If you’re a shareholder in a closely held C corporation, you are permitted to take loans or advances from the company. It’s convenient and, typically, as a shareholder, you won’t have to pay taxes on the proceeds. What’s not to like about this opportunity?
Clearly, it’s a convenient benefit. Still, you should be careful that, when borrowing from your corporation, the loan is arranged in a businesslike manner. Otherwise, the IRS could reclassify your loan or advance as a dividend, which would be taxable to you individually and not deductible by the corporation.
The Right Way To Arrange a Shareholder Loan
Generally, whether a disbursement to a shareholder will be considered a bona fide loan for tax purposes depends on whether, at the time of the distribution, the shareholder intended to repay it and the corporation intended to require repayment. When borrowing from your corporation, be sure the terms of the loan are in writing. The loan document should also clearly state that a reasonable interest rate is being charged on the loan. Finally, have the note signed and dated by you and your corporation.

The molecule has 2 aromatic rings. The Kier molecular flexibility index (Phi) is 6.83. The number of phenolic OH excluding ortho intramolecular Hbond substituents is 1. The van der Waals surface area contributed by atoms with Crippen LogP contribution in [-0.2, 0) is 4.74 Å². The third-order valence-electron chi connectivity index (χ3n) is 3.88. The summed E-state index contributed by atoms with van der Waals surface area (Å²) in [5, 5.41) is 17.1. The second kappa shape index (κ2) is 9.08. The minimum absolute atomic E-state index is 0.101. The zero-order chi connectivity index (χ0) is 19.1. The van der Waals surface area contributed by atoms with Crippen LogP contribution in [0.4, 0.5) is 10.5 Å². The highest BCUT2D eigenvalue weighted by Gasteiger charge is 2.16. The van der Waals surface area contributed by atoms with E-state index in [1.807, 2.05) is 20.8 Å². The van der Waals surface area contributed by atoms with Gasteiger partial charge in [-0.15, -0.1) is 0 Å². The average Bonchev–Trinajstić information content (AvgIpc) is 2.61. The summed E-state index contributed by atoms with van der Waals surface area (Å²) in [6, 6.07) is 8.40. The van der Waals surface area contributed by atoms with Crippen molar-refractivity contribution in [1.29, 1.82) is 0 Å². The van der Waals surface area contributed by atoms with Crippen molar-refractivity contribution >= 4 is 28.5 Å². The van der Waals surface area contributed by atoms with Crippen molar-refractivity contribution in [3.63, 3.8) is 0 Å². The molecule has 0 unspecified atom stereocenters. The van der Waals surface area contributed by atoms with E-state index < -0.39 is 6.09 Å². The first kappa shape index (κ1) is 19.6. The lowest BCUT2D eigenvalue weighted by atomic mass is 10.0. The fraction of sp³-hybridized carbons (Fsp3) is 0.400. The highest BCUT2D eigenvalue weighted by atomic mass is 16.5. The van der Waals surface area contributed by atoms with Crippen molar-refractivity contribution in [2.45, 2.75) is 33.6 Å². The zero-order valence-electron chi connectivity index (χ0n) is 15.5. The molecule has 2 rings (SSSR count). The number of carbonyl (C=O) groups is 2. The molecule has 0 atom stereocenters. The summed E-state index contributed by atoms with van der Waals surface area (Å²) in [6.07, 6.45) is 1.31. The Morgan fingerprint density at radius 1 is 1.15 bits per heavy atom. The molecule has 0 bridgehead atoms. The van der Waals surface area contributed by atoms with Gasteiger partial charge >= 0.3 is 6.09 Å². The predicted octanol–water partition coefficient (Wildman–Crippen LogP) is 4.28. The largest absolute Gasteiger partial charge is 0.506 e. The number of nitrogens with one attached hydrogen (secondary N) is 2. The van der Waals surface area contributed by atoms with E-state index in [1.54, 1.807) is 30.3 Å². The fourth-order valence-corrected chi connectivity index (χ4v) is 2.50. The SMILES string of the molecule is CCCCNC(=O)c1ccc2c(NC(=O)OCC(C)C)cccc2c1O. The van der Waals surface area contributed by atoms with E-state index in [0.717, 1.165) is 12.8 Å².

If the IRS audits you or your business, it will most likely review the loan carefully to determine whether the transaction is a bona fide loan or a constructive dividend. The IRS looks at numerous factors to help make that determination, such as:
The security given for the advance
The shareholder’s ability to repay the advance
Whether the loan matures on a specific date
The extent to which the shareholder controls the corporation
The amount of the loan or advance
Whether the corporation makes systematic attempts to obtain repayment
The earnings and dividend history of the corporation
How the corporation records the advances on its books and records
Our firm would be happy to help you avoid any possible tax-related missteps if you are considering taking a loan or an advance from your closely held corporation.
A dividend is taxable to the individual and not deductible by the corporation.